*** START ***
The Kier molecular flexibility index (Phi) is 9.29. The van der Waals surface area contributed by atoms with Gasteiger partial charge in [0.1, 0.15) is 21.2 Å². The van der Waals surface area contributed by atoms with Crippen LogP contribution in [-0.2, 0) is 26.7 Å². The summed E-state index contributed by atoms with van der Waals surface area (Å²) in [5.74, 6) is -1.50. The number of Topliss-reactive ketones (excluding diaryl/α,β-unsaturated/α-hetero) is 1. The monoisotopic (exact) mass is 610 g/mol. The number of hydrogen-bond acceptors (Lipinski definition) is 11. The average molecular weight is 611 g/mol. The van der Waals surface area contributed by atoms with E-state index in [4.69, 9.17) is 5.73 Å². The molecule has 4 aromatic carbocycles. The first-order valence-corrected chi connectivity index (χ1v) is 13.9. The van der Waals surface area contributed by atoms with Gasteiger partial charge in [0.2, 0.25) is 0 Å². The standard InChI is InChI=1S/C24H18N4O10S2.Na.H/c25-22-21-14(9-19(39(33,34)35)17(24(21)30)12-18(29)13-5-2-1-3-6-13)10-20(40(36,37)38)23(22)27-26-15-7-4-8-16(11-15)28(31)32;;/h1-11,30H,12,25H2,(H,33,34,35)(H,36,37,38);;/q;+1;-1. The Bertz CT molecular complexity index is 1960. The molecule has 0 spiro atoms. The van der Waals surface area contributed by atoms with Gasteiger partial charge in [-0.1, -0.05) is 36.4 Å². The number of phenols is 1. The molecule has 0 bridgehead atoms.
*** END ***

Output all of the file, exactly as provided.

The Kier molecular flexibility index (Phi) is 9.29. The van der Waals surface area contributed by atoms with Gasteiger partial charge in [0.1, 0.15) is 21.2 Å². The van der Waals surface area contributed by atoms with Crippen LogP contribution in [-0.2, 0) is 26.7 Å². The summed E-state index contributed by atoms with van der Waals surface area (Å²) in [5.74, 6) is -1.50. The number of Topliss-reactive ketones (excluding diaryl/α,β-unsaturated/α-hetero) is 1. The monoisotopic (exact) mass is 610 g/mol. The number of hydrogen-bond acceptors (Lipinski definition) is 11. The average molecular weight is 611 g/mol. The van der Waals surface area contributed by atoms with E-state index in [4.69, 9.17) is 5.73 Å². The molecule has 4 aromatic carbocycles. The first-order valence-corrected chi connectivity index (χ1v) is 13.9. The van der Waals surface area contributed by atoms with Gasteiger partial charge in [0.2, 0.25) is 0 Å². The standard InChI is InChI=1S/C24H18N4O10S2.Na.H/c25-22-21-14(9-19(39(33,34)35)17(24(21)30)12-18(29)13-5-2-1-3-6-13)10-20(40(36,37)38)23(22)27-26-15-7-4-8-16(11-15)28(31)32;;/h1-11,30H,12,25H2,(H,33,34,35)(H,36,37,38);;/q;+1;-1. The Bertz CT molecular complexity index is 1960. The molecule has 0 spiro atoms. The van der Waals surface area contributed by atoms with Gasteiger partial charge in [-0.1, -0.05) is 36.4 Å². The number of phenols is 1. The molecule has 0 bridgehead atoms.